Gwern's Reviews > Life in Our Phage World

Life in Our Phage World by Forest Rohwer
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really liked it

(~400 pages; 4 hours) Saw a New Yorker article on phages - viruses specialized to prey on bacteria - and it mentioned the book was available; so I downloaded the biggest file and started reading.

The world of phages is more than a little scary. They have been evolving for billions of years, their numbers are so vast every writer in this anthology resorts to scientific notation (and when they don't, the numbers are so unfamiliar they look like typos: "By killing nonillions of Bacteria, they have major effects on global energy and nutrient cycles..."), and their generation time is as low as minutes, making for dizzying amounts of selection pressure and optimization - phages seem to have explored every possible way of attacking, subverting bacteria, replicating faster, compacting and making themselves more efficient, and won every arms-race bacteria started with them.

If you think you've learned some generalization about phages, the next chapter may disabuse you by covering a phage which breaks that rule; and if it doesn't, it may describe a back and forth sequence of arms races 4 or 5 steps deep. We learn about eerie dynamics like "kill-the-winner", how φX174 squeezes several genes in by encoding them as overlapping with other genes (and then it gets spookier: "Even in this extremely small genome of a well-studied phage, two genes are not essential for phage replication in the lab, and thus their function has not been determined.") or how phages proved DNA encoded genetics and their tools have been appropriated for genetic engineering and cancer research (most recently, the CRISPR proteins, a bacterial anti-phage defense system, have been stolen), or the exotic & dangerous locales phage researchers sometimes travel to in order to collect new phage samples or do clinical trials with phage therapy (India and the former USSR, mostly), or how "temperate" phages invade host bacteria but don't burst it immediately but set up clever timing mechanisms to determine the best time & place to eat their host, or how phages "choose" whether to extend their "whiskers" / "tails" while floating around hoping to latch on to a bacteria (which is unexpectedly active a thing to do for a virus), or (reminiscent of polymorphic computer viruses) they invent mechanisms to shuffle their genes & vulnerabilities implemented in as few genes/proteins as possible. Not all the facts are intimidating - some of the temperate phages help out their host bacteria by bringing along particularly useful genes like photosynthesis, to undo the damage the phage causes; phages preying on bacteria increase bacterial production because when the phages burst bacteria, the bacteria guts are liberated for other bacteria to eat rather than the bacteria getting hoovered up by an amoeba or hydra or something and the resources being locked away and "lost from the productive surface waters, falling as marine snow to deep ocean communities." Others are intimidating but in a good way (why do our delicious nutritious moist mucal membranes like our noses not get eaten by bacteria? because there's an even more incredible density of phages in mucus, 40:1, than out, 10:1).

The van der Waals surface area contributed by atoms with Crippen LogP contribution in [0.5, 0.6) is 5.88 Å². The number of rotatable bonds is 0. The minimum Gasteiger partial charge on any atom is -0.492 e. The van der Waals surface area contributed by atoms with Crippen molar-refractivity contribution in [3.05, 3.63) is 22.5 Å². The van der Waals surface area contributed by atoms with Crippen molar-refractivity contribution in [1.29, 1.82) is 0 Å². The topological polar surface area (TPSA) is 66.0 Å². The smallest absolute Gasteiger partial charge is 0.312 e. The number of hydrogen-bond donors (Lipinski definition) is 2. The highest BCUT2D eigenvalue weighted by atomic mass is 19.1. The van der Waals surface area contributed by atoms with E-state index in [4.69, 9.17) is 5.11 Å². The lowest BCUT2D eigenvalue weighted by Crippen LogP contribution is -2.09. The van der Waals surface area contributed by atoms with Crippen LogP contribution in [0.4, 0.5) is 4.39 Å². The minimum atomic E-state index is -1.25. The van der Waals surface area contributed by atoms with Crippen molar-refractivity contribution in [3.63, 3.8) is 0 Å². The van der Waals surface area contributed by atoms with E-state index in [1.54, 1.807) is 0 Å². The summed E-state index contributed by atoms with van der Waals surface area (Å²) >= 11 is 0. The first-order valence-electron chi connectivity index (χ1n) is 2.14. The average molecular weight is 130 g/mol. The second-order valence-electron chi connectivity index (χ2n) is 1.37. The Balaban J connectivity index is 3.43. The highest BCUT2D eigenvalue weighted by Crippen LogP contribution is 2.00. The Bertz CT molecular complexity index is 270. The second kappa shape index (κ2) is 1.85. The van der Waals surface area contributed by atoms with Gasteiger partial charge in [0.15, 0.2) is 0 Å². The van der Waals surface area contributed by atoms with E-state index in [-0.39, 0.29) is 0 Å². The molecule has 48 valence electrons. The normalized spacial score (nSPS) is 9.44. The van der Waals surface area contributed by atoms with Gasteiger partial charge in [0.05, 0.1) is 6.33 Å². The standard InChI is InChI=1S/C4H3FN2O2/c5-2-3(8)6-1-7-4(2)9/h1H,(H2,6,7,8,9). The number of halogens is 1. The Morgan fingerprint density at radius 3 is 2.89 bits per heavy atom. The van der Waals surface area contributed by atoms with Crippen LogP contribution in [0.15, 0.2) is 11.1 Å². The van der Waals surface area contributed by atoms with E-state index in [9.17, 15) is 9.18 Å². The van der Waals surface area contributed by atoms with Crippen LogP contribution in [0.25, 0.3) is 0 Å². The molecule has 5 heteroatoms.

The material is presented engagingly - the vocabulary is a bit specialized but explained as it goes, and one can at least follow many of the articles. Most of the articles are interesting, even, although a few enthuse about aspects of proteins or DNA I can't follow and some are uninteresting to an outsider (who cares about taxonomy?). The illustrations are worth looking at. I have to note the genomes: phages are such genetic minimalists that a functional overview of the gene-regions of phages are presented before each one, and they are sometimes barely a page.
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Reading Progress

February 7, 2015 – Started Reading
February 7, 2015 – Shelved
February 10, 2015 – Finished Reading

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